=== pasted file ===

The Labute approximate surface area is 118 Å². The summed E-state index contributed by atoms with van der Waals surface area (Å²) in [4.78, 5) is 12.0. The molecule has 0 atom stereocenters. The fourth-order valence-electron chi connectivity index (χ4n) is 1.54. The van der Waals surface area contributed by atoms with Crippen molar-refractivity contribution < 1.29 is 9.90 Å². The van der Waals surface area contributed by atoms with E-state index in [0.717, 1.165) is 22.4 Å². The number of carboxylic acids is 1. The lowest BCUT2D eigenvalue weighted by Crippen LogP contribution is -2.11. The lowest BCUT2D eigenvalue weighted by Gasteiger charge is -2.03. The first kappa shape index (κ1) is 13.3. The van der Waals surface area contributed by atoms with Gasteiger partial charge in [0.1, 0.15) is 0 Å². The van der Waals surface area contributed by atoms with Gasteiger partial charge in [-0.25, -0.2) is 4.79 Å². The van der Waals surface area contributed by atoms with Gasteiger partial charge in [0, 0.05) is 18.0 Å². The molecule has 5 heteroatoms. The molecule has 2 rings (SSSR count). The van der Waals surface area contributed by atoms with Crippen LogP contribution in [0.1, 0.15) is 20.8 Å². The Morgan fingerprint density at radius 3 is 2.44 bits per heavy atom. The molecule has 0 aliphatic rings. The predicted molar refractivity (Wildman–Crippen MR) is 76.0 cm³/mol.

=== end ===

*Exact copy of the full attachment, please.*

The Labute approximate surface area is 118 Å². The summed E-state index contributed by atoms with van der Waals surface area (Å²) in [4.78, 5) is 12.0. The molecule has 0 atom stereocenters. The fourth-order valence-electron chi connectivity index (χ4n) is 1.54. The van der Waals surface area contributed by atoms with Crippen molar-refractivity contribution < 1.29 is 9.90 Å². The van der Waals surface area contributed by atoms with E-state index in [0.717, 1.165) is 22.4 Å². The number of carboxylic acids is 1. The lowest BCUT2D eigenvalue weighted by Crippen LogP contribution is -2.11. The lowest BCUT2D eigenvalue weighted by Gasteiger charge is -2.03. The first kappa shape index (κ1) is 13.3. The van der Waals surface area contributed by atoms with Gasteiger partial charge in [0.1, 0.15) is 0 Å². The van der Waals surface area contributed by atoms with Gasteiger partial charge in [-0.25, -0.2) is 4.79 Å². The van der Waals surface area contributed by atoms with Gasteiger partial charge in [0, 0.05) is 18.0 Å². The molecule has 5 heteroatoms. The molecule has 2 rings (SSSR count). The van der Waals surface area contributed by atoms with Crippen LogP contribution in [0.1, 0.15) is 20.8 Å². The Morgan fingerprint density at radius 3 is 2.44 bits per heavy atom. The molecule has 0 aliphatic rings. The predicted molar refractivity (Wildman–Crippen MR) is 76.0 cm³/mol.